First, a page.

To love another person is to see the face of God. — Victor Hugo
If there were ever a story that’s stood the test of time, it’s Les Miserables. It’s the story of how one act of mercy can change a soul forever. It’s the story of love’s power to redeem, reclaim and restore. It’s the story of one man, and it is the story of every man who has found this grace, this mercy, this love. Perhaps that is why it has endured for so long. For the journey of Jean Valjean is our journey as well.
The novel was an instant popular success when it was first published in the 1830s. The 20th century saw it go through multiple adaptations, on the screen and on the stage. I was first exposed to the story through Focus on the Family’s outstanding radio drama. (It is still, in my opinion, the best adaptation out there. Pick up your own copy here and I think you’ll agree.) However, the most popular adaptation is unquestionably the 1985 musical. Originally an unsuccessful French language production, its libretto was translated into English by Herbert Kretzmer, and the new production launched a global phenomenon. It went on to become the second-longest-running musical of all time. But 2012 marked the first year that it was brought to the big screen.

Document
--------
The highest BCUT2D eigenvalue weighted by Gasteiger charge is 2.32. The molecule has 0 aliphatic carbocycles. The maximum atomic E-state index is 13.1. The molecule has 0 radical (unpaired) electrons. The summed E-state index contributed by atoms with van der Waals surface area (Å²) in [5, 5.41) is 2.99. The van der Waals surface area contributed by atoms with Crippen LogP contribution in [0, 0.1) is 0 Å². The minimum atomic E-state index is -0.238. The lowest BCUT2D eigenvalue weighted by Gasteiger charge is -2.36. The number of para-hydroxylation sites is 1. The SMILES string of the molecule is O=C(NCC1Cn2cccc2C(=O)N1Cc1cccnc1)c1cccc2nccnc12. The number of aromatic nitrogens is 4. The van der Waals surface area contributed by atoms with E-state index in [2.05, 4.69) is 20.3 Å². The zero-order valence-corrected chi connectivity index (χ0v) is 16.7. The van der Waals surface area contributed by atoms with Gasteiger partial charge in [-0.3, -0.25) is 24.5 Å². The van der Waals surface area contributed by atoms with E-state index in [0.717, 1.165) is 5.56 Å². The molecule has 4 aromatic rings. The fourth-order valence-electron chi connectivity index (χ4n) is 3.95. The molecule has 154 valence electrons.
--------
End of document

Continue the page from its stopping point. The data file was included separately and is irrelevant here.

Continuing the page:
Before seeing the film, I had never heard the musical before, aside from a couple of its most famous selections. I knew it was sung-through, like an opera, so I wasn’t sure how well I would like it going in. I came away more impressed than I had expected to be, but still preferring that radio drama. I think the musical format is a mixed blessing, hence its status as a Pro-Con in this review. Since seeing the film, I got the chance to see the musical on stage and enjoyed comparing the two. In my opinion, the screen adaptation is quite good (with a couple important caveats that are to some extent intertwined with the original musical, to be detailed in the “Cons” section). It left me more than a little misty-eyed more than once. But I confess that I almost enjoyed the behind-the-scenes featurettes about its production even more. I think anyone interested in music, singing, or sound mixing will be fascinated by these details, particularly the ground-breaking decision to sing live. I will link to the best of these clips in the course of this review.